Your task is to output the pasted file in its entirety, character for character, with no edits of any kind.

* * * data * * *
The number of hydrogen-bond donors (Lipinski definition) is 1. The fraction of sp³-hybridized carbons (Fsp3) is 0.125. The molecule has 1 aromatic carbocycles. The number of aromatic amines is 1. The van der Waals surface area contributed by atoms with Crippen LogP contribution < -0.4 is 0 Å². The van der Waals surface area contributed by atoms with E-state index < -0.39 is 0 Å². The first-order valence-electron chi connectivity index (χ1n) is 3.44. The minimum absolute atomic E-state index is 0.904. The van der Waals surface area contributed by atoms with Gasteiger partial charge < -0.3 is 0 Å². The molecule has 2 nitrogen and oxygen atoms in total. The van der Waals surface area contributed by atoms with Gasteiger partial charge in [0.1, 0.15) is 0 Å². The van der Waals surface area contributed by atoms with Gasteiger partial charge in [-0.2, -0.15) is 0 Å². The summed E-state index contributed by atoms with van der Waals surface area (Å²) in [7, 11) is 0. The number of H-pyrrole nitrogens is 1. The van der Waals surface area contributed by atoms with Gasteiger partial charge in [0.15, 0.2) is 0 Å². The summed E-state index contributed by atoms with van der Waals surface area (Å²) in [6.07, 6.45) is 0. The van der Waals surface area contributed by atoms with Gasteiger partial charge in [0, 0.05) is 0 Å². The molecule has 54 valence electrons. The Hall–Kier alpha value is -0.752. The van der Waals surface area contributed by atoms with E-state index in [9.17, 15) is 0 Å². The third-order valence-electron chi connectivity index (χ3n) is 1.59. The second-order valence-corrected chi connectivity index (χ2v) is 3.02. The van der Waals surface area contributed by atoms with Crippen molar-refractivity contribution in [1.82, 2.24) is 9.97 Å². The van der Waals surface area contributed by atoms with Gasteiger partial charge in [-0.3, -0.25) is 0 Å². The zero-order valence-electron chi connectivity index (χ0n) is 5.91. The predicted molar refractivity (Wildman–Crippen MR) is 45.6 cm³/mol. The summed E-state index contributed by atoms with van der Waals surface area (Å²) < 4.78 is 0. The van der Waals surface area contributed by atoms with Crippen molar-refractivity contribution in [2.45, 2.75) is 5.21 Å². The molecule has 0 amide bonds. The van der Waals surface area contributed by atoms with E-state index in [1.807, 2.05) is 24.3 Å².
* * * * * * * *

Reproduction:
The number of hydrogen-bond donors (Lipinski definition) is 1. The fraction of sp³-hybridized carbons (Fsp3) is 0.125. The molecule has 1 aromatic carbocycles. The number of aromatic amines is 1. The van der Waals surface area contributed by atoms with Crippen LogP contribution < -0.4 is 0 Å². The van der Waals surface area contributed by atoms with E-state index < -0.39 is 0 Å². The first-order valence-electron chi connectivity index (χ1n) is 3.44. The minimum absolute atomic E-state index is 0.904. The van der Waals surface area contributed by atoms with Gasteiger partial charge < -0.3 is 0 Å². The molecule has 2 nitrogen and oxygen atoms in total. The van der Waals surface area contributed by atoms with Gasteiger partial charge in [0.1, 0.15) is 0 Å². The van der Waals surface area contributed by atoms with Gasteiger partial charge in [-0.2, -0.15) is 0 Å². The summed E-state index contributed by atoms with van der Waals surface area (Å²) in [7, 11) is 0. The number of H-pyrrole nitrogens is 1. The van der Waals surface area contributed by atoms with Gasteiger partial charge in [0.15, 0.2) is 0 Å². The summed E-state index contributed by atoms with van der Waals surface area (Å²) in [6.07, 6.45) is 0. The van der Waals surface area contributed by atoms with Gasteiger partial charge in [0, 0.05) is 0 Å². The molecule has 54 valence electrons. The Hall–Kier alpha value is -0.752. The van der Waals surface area contributed by atoms with E-state index in [9.17, 15) is 0 Å². The third-order valence-electron chi connectivity index (χ3n) is 1.59. The second-order valence-corrected chi connectivity index (χ2v) is 3.02. The van der Waals surface area contributed by atoms with Crippen molar-refractivity contribution in [1.82, 2.24) is 9.97 Å². The van der Waals surface area contributed by atoms with Gasteiger partial charge in [-0.3, -0.25) is 0 Å². The zero-order valence-electron chi connectivity index (χ0n) is 5.91. The predicted molar refractivity (Wildman–Crippen MR) is 45.6 cm³/mol. The summed E-state index contributed by atoms with van der Waals surface area (Å²) < 4.78 is 0. The van der Waals surface area contributed by atoms with Crippen molar-refractivity contribution in [2.45, 2.75) is 5.21 Å². The molecule has 0 amide bonds. The van der Waals surface area contributed by atoms with E-state index in [1.807, 2.05) is 24.3 Å².